Delete all list entries of length unknown

Discussion in 'Python' started by flebber, Oct 5, 2009.

  1. flebber

    flebber Guest

    Hi

    Can someone clear up how I can remove all entries of a list when I am
    unsure how many entries there will be. I have been using sandbox to
    play essentially I am creating two lists a and b I then want to add a
    to b and remove all b entries. This will loop and b will receive new
    entries add it to a and delete again.

    I am going wrong with slice and list deletion, I assign x = len(b) and
    then attempting to delete based on this. Here is my sandbox session.
    What part am I getting wrong?

    #>>>
    a = (1, 2, 3, 4)
    b = (5, 6, 7, 8)
    #>>>
    a
    #---
    (1, 2, 3, 4)
    #>>>
    b
    #---
    (5, 6, 7, 8)
    #>>>
    a + b
    #---
    (1, 2, 3, 4, 5, 6, 7, 8)
    #>>>
    b
    #---
    (5, 6, 7, 8)
    #>>>
    len(b)
    #---
    4
    #>>>
    x = len(b)
    #>>>
    del b[0:x]
    Traceback (most recent call last):
    Error: File "<Shell>", line 1, in <module>
    Error: TypeError: 'tuple' object does not support item deletion
    #>>>
    b[0:x] = d
    Traceback (most recent call last):
    Error: File "<Shell>", line 1, in <module>
    Error: NameError: name 'd' is not defined
    #>>>
     
    flebber, Oct 5, 2009
    #1
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  2. flebber

    r Guest

    On Oct 4, 10:09 pm, flebber <> wrote:
    > Hi
    >
    > Can someone clear up how I can remove all entries of a list when I am
    > unsure how many entries there will be.


    Sure...!

    >>> a = range(10)
    >>> a

    [0, 1, 2, 3, 4, 5, 6, 7, 8, 9]
    >>> del a[0]
    >>> a

    [1, 2, 3, 4, 5, 6, 7, 8, 9]
    >>> del a[-1]
    >>> a

    [1, 2, 3, 4, 5, 6, 7, 8]
    >>> del a[:]
    >>> a

    []

    or you could simple say

    >>> a = []


    ;-)
     
    r, Oct 5, 2009
    #2
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  3. flebber

    Chris Rebert Guest

    On Sun, Oct 4, 2009 at 8:09 PM, flebber <> wrote:
    > Hi
    >
    > Can someone clear up how I can remove all entries of a list when I am
    > unsure how many entries there will be. I have been using sandbox to
    > play essentially I am creating two lists a and b I then want to add a
    > to b and remove all b entries. This will loop and b will receive new
    > entries add it to a and delete again.
    >
    > I am going wrong with slice and list deletion, I assign x = len(b) and
    > then attempting to delete based on this. Here is my sandbox session.
    > What part am I getting wrong?
    >
    > #>>>
    > a = (1, 2, 3, 4)
    > b = (5, 6, 7, 8)

    <snip>
    > x = len(b)
    > #>>>
    > del b[0:x]
    > Traceback (most recent call last):
    > Error:   File "<Shell>", line 1, in <module>
    > Error: TypeError: 'tuple' object does not support item deletion


    As the error message says, you're using *tuples*, not lists.
    Tuples are immutable (i.e. they cannot be modified after creation) and
    are created using parentheses.
    Lists on the other hand are made using brackets: [1, 2, 3, 4] # like this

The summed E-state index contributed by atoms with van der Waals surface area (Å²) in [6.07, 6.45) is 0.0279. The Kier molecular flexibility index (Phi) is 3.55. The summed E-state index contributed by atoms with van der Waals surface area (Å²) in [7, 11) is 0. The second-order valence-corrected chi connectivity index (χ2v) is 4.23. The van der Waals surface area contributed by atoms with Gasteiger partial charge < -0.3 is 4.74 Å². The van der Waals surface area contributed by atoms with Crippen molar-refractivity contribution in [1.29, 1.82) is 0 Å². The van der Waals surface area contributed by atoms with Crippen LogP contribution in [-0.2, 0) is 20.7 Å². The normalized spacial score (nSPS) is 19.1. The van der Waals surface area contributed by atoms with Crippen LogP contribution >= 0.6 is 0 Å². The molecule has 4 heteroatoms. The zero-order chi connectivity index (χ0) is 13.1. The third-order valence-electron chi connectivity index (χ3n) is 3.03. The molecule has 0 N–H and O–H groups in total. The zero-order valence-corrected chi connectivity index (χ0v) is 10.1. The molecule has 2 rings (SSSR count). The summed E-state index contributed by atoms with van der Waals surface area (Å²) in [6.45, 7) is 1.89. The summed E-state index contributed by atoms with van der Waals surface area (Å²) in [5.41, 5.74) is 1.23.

Additionally, the idiomatic way to clear a list (besides the more
    obvious approach of just assigning a new, empty list to the variable)
    is:
    del a[:]

    Leaving out the endpoints in the slice causes it to default to the
    entire contents of the list.

    Cheers,
    Chris
    --
    http://blog.rebertia.com
     
    Chris Rebert, Oct 5, 2009
    #3
  4. flebber

    Mark Tolonen Guest

    "Chris Rebert" <> wrote in message
    news:...
    > Tuples are immutable (i.e. they cannot be modified after creation) and
    > are created using parentheses.


    Slight correction: tuples are created using commas. Parentheses are only
    needed to disambiguate from other uses of comma:

    Python 2.6.2 (r262:71605, Apr 14 2009, 22:40:02) [MSC v.1500 32 bit (Intel)]
    on win32
    Type "help", "copyright", "credits" or "license" for more information.
    >>> a=1,
    >>> a

    (1,)
    >>> a=1,2,3
    >>> a

    (1, 2, 3)

    -Mark
     
    Mark Tolonen, Oct 5, 2009
    #4
  5. flebber

    flebber Guest

    On Oct 5, 3:05 pm, "Mark Tolonen" <> wrote:
    > "Chris Rebert" <> wrote in message
    >
    > news:...
    >
    > > Tuples are immutable (i.e. they cannot be modified after creation) and
    > > are created using parentheses.

    >
    > Slight correction: tuples are created using commas.  Parentheses are only
    > needed to disambiguate from other uses of comma:
    >
    > Python 2.6.2 (r262:71605, Apr 14 2009, 22:40:02) [MSC v.1500 32 bit (Intel)]
    > on win32
    > Type "help", "copyright", "credits" or "license" for more information.>>> a=1,
    > >>> a

    > (1,)
    > >>> a=1,2,3
    > >>> a

    >
    > (1, 2, 3)
    >
    > -Mark


    Awesome that has cleared it up for me, plus a bit more thanks.
     
    flebber, Oct 5, 2009
    #5
  6. flebber

    r Guest

    On Oct 4, 11:05 pm, "Mark Tolonen" <> wrote:
    > "Chris Rebert" <> wrote in message
    > > Tuples are immutable (i.e. they cannot be modified after creation) and
    > > are createdusingparentheses.

    >
    > Slight correction: tuples are createdusingcommas.  Parentheses are only
    > needed to disambiguate from other uses ofcomma:
    >
    > Python 2.6.2 (r262:71605, Apr 14 2009, 22:40:02) [MSC v.1500 32 bit (Intel)]
    > on win32
    > Type "help", "copyright", "credits" or "license" for more information.>>> a=1,
    > >>> a

    > (1,)
    > >>> a=1,2,3
    > >>> a

    >
    > (1, 2, 3)


    uhh? what python you using?

    >>> t = ()
    >>> t

    ()
    >>> type(t)

    <type 'tuple'>

    ;-)
     
    r, Oct 12, 2009
    #6
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